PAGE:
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This figure details the steps in the clotting of blood. Each step is shown along with a detailed text box describing the steps on the left. On the right, a signaling pathway shows the different chemical signals involved in the clotting process.
(a) An injury to a blood vessel initiates the process of hemostasis. Blood clotting involves three steps. First, vascular spasm constricts the flow of blood. Next, a platelet plug forms to temporarily seal small openings in the vessel. Coagulation then enables the repair of the vessel wall once the leakage of blood has stopped. (b) The synthesis of fibrin in blood clots involves either an intrinsic pathway or an extrinsic pathway, both of which lead to a common pathway. (credit a: Kevin MacKenzie)

Clotting factors involved in coagulation

In the coagulation cascade, chemicals called clotting factors    (or coagulation factors) prompt reactions that activate still more coagulation factors. The process is complex, but is initiated along two basic pathways:

  • The extrinsic pathway, which normally is triggered by trauma.
  • The intrinsic pathway, which begins in the bloodstream and is triggered by internal damage to the wall of the vessel.

Both of these merge into a third pathway, referred to as the common pathway (see [link] b ). All three pathways are dependent upon the 12 known clotting factors, including Ca 2+ and vitamin K ( [link] ). Clotting factors are secreted primarily by the liver and the platelets. The liver requires the fat-soluble vitamin K to produce many of them. Vitamin K (along with biotin and folate) is somewhat unusual among vitamins in that it is not only consumed in the diet but is also synthesized by bacteria residing in the large intestine. The calcium ion, considered factor IV, is derived from the diet and from the breakdown of bone. Some recent evidence indicates that activation of various clotting factors occurs on specific receptor sites on the surfaces of platelets.

The 12 clotting factors are numbered I through XIII according to the order of their discovery. Factor VI was once believed to be a distinct clotting factor, but is now thought to be identical to factor V. Rather than renumber the other factors, factor VI was allowed to remain as a placeholder and also a reminder that knowledge changes over time.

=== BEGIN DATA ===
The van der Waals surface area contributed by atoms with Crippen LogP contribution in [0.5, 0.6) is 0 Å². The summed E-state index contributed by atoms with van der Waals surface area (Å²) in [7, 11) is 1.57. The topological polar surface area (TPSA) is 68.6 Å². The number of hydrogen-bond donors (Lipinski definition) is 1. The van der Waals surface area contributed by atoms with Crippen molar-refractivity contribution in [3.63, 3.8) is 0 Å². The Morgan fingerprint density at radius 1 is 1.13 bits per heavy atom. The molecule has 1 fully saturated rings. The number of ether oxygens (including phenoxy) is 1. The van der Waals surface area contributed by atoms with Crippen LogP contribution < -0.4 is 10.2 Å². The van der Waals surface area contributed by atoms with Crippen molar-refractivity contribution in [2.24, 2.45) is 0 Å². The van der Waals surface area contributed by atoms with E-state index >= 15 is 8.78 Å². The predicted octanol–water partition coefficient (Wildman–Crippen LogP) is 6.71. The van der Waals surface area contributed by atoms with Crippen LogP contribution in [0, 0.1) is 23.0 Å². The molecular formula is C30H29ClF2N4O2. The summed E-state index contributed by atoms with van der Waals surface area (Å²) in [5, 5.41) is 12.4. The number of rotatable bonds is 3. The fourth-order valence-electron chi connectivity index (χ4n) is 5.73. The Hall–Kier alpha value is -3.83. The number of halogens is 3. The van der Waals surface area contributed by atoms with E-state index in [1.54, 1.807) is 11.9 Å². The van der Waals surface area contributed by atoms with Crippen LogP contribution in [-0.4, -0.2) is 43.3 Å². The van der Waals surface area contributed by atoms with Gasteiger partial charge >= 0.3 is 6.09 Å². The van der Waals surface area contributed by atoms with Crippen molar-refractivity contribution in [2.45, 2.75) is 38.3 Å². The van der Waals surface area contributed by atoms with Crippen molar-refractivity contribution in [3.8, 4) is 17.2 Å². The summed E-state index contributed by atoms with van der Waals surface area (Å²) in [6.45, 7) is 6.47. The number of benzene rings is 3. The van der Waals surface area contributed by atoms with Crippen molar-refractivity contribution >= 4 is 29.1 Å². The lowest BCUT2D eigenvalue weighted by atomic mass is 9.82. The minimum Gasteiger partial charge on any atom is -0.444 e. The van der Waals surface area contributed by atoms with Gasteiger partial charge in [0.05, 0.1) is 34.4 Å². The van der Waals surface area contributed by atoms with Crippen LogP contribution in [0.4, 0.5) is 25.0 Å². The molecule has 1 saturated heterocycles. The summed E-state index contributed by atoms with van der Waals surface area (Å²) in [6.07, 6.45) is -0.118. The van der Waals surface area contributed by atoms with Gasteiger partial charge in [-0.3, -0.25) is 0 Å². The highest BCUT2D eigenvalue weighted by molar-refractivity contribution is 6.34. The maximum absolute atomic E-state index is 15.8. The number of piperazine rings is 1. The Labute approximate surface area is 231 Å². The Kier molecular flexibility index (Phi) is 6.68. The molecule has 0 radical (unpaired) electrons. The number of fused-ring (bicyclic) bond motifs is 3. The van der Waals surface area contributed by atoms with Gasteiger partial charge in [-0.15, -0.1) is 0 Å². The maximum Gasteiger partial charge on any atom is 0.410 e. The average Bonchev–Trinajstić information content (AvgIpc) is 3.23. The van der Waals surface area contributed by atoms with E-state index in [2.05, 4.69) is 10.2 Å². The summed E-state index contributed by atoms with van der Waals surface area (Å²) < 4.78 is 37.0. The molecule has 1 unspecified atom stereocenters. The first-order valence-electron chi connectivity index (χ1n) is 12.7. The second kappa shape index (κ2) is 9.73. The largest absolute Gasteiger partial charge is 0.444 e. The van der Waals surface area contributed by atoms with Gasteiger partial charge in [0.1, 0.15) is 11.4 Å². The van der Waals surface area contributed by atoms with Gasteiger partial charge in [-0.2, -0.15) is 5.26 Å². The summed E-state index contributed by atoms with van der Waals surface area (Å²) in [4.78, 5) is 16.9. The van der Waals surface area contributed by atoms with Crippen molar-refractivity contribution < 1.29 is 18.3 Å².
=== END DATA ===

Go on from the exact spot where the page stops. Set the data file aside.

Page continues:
*Vitamin K required.
Clotting Factors
Factor number Name Type of molecule Source Pathway(s)
I Fibrinogen Plasma protein Liver Common; converted into fibrin
II Prothrombin Plasma protein Liver* Common; converted into thrombin
III Tissue thromboplastin or tissue factor Lipoprotein mixture Damaged cells and platelets Extrinsic
IV Calcium ions Inorganic ions in plasma Diet, platelets, bone matrix Entire process
V Proaccelerin Plasma protein Liver, platelets Extrinsic and intrinsic
VI Not used Not used Not used Not used
VII Proconvertin Plasma protein Liver * Extrinsic
VIII Antihemolytic factor A Plasma protein factor Platelets and endothelial cells Intrinsic; deficiency results in hemophilia A
IX Antihemolytic factor B (plasma thromboplastin component) Plasma protein Liver* Intrinsic; deficiency results in hemophilia B
X Stuart–Prower factor (thrombokinase) Protein Liver* Extrinsic and intrinsic
XI Antihemolytic factor C (plasma thromboplastin antecedent) Plasma protein Liver Intrinsic; deficiency results in hemophilia C
XII Hageman factor Plasma protein Liver Intrinsic; initiates clotting in vitro also activates plasmin
XIII Fibrin-stabilizing factor Plasma protein Liver, platelets Stabilizes fibrin; slows fibrinolysis

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Source:  OpenStax, Anatomy & Physiology: fluids and transport. OpenStax CNX. Aug 21, 2014 Download for free at https://legacy.cnx.org/content/col11624/1.2
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